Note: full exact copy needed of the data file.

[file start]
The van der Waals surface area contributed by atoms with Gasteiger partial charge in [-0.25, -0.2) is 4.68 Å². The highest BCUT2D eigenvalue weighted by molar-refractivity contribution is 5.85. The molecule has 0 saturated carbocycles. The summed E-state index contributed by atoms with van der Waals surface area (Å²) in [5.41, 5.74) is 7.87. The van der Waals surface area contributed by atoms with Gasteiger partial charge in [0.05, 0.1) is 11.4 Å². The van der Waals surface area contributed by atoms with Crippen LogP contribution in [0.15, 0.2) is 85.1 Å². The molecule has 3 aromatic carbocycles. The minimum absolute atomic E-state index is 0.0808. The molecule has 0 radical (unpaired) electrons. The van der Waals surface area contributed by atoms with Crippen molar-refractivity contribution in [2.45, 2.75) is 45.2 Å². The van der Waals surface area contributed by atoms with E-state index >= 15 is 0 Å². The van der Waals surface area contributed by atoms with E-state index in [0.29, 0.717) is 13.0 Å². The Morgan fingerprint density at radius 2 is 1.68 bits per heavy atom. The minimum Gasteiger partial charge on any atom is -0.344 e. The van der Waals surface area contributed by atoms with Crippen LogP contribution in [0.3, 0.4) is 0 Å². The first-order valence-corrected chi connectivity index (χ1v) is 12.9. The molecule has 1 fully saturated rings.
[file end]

The van der Waals surface area contributed by atoms with Gasteiger partial charge in [-0.25, -0.2) is 4.68 Å². The highest BCUT2D eigenvalue weighted by molar-refractivity contribution is 5.85. The molecule has 0 saturated carbocycles. The summed E-state index contributed by atoms with van der Waals surface area (Å²) in [5.41, 5.74) is 7.87. The van der Waals surface area contributed by atoms with Gasteiger partial charge in [0.05, 0.1) is 11.4 Å². The van der Waals surface area contributed by atoms with Crippen LogP contribution in [0.15, 0.2) is 85.1 Å². The molecule has 3 aromatic carbocycles. The minimum absolute atomic E-state index is 0.0808. The molecule has 0 radical (unpaired) electrons. The van der Waals surface area contributed by atoms with Crippen molar-refractivity contribution in [2.45, 2.75) is 45.2 Å². The van der Waals surface area contributed by atoms with E-state index >= 15 is 0 Å². The van der Waals surface area contributed by atoms with E-state index in [0.29, 0.717) is 13.0 Å². The Morgan fingerprint density at radius 2 is 1.68 bits per heavy atom. The minimum Gasteiger partial charge on any atom is -0.344 e. The van der Waals surface area contributed by atoms with Crippen LogP contribution in [0.3, 0.4) is 0 Å². The first-order valence-corrected chi connectivity index (χ1v) is 12.9. The molecule has 1 fully saturated rings.